A socio-cultural study of type II diabetes mellitus among the Indian population in Reservoir Hills, Durban.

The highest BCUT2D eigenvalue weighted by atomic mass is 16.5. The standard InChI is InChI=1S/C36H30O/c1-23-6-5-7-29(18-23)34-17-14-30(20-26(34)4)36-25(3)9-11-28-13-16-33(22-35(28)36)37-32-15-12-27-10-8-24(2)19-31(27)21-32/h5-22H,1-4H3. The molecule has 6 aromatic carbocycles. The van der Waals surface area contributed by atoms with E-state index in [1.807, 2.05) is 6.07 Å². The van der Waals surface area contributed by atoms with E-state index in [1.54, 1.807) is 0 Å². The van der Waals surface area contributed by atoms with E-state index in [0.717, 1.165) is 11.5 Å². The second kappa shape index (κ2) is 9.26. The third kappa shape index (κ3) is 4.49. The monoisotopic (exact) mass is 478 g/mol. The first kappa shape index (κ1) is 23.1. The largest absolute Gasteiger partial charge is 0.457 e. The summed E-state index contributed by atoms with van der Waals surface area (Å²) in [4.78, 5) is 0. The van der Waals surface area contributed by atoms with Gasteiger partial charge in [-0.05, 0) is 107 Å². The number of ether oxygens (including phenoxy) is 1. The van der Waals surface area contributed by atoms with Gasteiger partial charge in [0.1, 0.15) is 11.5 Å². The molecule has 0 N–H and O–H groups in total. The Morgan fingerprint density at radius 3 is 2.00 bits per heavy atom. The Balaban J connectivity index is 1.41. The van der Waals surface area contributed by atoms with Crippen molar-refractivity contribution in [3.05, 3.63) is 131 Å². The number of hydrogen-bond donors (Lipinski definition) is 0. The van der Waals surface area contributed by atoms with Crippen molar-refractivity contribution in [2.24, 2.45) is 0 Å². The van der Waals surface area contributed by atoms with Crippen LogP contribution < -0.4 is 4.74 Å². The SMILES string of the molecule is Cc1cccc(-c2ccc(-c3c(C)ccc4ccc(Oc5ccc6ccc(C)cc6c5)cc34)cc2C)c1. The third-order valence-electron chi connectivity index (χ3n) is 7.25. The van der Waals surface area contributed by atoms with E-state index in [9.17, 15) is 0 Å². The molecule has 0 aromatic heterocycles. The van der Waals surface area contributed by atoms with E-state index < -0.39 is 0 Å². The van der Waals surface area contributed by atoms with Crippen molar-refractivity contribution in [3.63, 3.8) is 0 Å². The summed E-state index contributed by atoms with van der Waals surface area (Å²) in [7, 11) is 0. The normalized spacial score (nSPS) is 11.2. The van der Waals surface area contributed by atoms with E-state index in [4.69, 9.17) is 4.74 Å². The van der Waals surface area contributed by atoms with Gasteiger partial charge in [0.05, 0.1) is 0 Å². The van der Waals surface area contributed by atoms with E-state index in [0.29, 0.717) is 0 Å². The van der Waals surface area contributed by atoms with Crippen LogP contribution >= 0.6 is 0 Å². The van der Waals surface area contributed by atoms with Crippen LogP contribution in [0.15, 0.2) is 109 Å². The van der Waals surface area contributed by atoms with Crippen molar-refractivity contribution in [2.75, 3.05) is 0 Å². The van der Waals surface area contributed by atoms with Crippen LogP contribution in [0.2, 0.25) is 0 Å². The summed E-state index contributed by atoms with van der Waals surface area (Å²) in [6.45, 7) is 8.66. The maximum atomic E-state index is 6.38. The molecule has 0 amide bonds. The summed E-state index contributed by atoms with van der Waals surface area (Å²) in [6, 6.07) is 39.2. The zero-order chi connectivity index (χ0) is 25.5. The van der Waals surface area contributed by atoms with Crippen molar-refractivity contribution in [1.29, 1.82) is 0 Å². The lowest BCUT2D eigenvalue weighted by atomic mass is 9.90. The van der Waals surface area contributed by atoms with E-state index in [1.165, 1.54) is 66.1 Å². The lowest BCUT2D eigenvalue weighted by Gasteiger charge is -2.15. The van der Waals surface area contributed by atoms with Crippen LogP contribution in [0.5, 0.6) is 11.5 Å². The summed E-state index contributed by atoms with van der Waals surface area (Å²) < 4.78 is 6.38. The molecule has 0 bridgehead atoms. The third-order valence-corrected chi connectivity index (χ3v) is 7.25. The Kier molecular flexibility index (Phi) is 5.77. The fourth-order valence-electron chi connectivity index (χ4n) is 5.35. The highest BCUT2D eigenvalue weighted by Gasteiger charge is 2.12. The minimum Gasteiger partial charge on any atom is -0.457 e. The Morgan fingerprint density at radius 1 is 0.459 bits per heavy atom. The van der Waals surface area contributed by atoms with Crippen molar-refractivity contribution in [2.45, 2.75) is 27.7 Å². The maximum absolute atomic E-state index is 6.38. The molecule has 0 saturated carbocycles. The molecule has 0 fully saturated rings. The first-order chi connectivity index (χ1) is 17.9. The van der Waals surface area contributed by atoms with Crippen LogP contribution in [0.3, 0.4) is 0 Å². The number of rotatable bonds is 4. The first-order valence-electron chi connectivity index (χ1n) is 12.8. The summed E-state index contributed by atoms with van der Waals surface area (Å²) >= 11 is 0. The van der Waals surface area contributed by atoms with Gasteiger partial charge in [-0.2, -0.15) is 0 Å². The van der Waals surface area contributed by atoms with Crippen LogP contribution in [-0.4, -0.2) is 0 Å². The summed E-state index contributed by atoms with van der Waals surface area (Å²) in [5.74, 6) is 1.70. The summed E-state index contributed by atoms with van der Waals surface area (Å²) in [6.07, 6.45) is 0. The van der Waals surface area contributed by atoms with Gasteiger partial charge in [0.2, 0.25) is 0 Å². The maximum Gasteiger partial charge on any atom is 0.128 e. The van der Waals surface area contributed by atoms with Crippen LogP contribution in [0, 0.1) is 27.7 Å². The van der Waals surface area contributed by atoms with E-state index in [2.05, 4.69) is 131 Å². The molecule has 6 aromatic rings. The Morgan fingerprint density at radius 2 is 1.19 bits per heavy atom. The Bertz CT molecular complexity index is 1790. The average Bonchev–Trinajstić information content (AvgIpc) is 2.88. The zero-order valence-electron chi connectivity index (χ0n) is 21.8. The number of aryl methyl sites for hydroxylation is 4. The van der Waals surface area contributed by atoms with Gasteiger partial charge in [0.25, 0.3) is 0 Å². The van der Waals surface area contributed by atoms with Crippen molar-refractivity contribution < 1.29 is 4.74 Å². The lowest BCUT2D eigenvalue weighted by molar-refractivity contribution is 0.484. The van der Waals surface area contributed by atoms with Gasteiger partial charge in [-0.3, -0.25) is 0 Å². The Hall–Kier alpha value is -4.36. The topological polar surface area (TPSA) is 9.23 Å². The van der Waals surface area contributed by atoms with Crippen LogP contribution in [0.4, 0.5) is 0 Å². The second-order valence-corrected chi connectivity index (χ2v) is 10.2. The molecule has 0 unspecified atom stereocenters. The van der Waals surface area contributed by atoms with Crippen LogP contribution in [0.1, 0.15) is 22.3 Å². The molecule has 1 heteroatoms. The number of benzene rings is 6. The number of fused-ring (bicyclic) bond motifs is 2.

Whereas there has been much interest amongst anthropologists in the West in studying diseases such as Type II Diabetes Mellitus, there appears to be a paucity of local anthropological studies that analyse the social and cultural dimensions of this disease. In this country, according to the South African Diabetes Association, this disease is most prevalent in the South African Indian population. This study focuses on the South African Indian community in the suburb of Reservoir Hills, Durban, and examines socio-cultural issues around diabetes. Previous research conducted overseas has demonstrated a strong link: between rapid socio-economic changes that affect diet and lifestyle, and increases in the incidence of this disease among particular communities. This dissertation represents an attempt to: 1. Document salient features of the lifestyle, food beliefs and habits of the Indian population. 2. Discuss significant changes in lifestyle and diet that may have contributed to the rise of this disease among the Indian population. 3. Through an analysis of common discourse, analyse and record the thoughts and feelings of research participants regarding the disease and the manner in which they cope with diabetes. Case studies are used to support the author's arguments and an attempt is made to use the research findings to identify ways for community members to better cope with the disease. A number of suggestions and recommendations from medical experts with an interest in diet and lifestyle on prevention and management of diabetes are included in the study. The author argues that a few relatively simple lifestyle/diet changes may have the effect of lowering the high incidence of diabetes in the South African Indian population.